Independence, which just 800 people call home, is one of the smaller towns in California's Sierra Nevada. But its history looms large. Founded in 1861 as a trading post by the settler Charles Putnam, Independence now features a historic marker at Putnam's Cabin, part of the California Historic Landmark series. The cabin stands across from the Inyo County Courthouse, built in 1922 and now on the NRHP. The town hosted Camp Independence, a former US Army site, built to protect US settlers. These days, the town's Eastern California Museum bears powerful witness to the region's past.

For some quality time outdoors, visit the Mt. Williamson Motel and Basecamp south of town, near the mountain of the same name. The John Muir Wilderness Area makes for another option west of town, as does Kings Canyon National Park. 


Shops and building architecture in Coarsegold, California
Shops and building architecture in Coarsegold, California, via FiledIMAGE /

Coarsegold, its population a larger 4,800, boasts a history stemming from Sutter's Mill and the California Gold Rush. These days the town, just southeast of Mariposa and some 40 miles north of Fresno, receives more traffic from visitors to Yosemite National Park. History enthusiasts should make a detour for the Coarsegold Historic Museum, or the Fresno Flats Historic Village and Park, a reconstructed settlers' village.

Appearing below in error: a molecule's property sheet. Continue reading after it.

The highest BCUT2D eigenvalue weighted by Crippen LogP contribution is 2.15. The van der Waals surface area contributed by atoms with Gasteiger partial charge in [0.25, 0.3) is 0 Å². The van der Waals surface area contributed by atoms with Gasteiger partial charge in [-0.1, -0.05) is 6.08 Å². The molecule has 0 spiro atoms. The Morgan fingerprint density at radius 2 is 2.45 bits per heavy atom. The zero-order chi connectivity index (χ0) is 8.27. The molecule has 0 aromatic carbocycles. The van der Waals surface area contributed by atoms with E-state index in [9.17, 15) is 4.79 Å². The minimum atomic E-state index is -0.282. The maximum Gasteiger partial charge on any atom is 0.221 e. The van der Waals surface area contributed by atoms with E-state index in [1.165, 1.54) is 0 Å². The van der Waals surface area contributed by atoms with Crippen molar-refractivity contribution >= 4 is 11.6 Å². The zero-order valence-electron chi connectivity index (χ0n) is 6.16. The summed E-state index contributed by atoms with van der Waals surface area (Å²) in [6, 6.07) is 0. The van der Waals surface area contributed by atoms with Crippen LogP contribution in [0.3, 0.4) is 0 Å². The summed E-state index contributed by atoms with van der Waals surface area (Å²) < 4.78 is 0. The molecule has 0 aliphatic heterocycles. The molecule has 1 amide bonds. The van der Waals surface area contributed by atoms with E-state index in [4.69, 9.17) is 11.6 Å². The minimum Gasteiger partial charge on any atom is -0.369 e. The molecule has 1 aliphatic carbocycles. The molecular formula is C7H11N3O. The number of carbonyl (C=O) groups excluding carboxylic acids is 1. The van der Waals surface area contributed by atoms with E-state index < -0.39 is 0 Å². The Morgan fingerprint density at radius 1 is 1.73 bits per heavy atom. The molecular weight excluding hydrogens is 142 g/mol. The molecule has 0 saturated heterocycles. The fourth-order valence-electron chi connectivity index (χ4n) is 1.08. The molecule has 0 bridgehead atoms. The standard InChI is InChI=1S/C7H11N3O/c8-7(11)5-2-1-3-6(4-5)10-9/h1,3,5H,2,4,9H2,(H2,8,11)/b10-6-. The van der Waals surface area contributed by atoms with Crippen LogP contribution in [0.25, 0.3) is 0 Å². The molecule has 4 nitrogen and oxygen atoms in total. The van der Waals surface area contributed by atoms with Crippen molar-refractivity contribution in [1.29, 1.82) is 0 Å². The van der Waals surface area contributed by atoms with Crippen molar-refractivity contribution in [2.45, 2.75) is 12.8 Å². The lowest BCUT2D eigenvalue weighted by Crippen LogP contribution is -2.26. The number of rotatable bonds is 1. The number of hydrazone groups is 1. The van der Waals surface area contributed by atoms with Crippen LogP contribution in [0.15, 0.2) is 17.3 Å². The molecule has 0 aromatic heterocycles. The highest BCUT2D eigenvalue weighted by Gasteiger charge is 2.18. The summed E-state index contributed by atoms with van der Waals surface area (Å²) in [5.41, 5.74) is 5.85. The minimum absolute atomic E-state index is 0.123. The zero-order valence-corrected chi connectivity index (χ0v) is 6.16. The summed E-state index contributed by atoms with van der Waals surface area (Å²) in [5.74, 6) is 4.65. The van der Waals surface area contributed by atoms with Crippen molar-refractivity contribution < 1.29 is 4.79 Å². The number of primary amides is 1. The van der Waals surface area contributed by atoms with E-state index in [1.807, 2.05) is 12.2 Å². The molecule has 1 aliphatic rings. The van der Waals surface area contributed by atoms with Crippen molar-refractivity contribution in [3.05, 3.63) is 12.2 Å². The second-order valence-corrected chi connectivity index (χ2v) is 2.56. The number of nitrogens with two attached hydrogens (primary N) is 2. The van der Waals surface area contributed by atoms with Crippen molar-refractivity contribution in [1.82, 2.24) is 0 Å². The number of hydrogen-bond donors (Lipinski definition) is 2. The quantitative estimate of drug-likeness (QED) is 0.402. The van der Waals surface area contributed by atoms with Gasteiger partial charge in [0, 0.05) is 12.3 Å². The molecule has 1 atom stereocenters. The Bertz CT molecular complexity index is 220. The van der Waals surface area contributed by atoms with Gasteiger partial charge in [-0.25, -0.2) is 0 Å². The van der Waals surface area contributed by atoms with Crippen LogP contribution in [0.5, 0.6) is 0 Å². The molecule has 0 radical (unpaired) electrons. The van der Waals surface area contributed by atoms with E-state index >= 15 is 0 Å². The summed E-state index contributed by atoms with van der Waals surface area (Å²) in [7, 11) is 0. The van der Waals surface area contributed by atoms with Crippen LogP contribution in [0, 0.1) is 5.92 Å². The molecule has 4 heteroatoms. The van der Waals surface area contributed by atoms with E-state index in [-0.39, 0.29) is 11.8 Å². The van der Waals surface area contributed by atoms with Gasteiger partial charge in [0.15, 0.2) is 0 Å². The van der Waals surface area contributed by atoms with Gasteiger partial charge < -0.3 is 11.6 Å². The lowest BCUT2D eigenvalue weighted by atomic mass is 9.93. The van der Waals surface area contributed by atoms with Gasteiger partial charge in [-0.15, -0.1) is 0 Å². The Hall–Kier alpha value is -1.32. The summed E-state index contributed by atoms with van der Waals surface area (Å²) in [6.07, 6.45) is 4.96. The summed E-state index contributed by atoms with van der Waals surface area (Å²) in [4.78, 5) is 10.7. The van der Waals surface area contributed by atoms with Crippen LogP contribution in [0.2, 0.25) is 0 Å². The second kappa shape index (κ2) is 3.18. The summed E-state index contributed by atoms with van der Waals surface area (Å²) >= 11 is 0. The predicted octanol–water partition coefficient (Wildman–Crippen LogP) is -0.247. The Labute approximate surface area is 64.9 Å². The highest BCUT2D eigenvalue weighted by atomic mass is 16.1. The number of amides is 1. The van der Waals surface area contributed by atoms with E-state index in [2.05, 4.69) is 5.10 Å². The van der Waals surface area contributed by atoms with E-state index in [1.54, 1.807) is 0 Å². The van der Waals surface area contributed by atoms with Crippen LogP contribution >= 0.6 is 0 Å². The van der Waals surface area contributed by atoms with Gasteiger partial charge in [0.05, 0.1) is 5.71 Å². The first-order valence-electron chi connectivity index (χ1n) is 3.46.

Coarsegold today bears proud testimony to the Native American cultures of northern Californa. The town hosts Picayune Rancheria of Chukchansi Indians, a tribe with US federal recognition, and who keep their headquarters here. Coarsegold offers Chukchansi language classes for students young and old. 

Northern California Combines Beauty and History

From colonial history to modern accomplishments, northern California's past informs its present in fascinating ways. The gold rush of 1849 started in this region, bringing new energy and inspiration for the region's commerce, literature, and development. The area has hosted settlers and citizens, some of them as famous as Mark Twain and John Fremont. The region's long menu of historical museums, places, and cultural showcases should only entice visitors to visit again and again. For history lovers of all ages, northern California promises a lifetime of enrichment.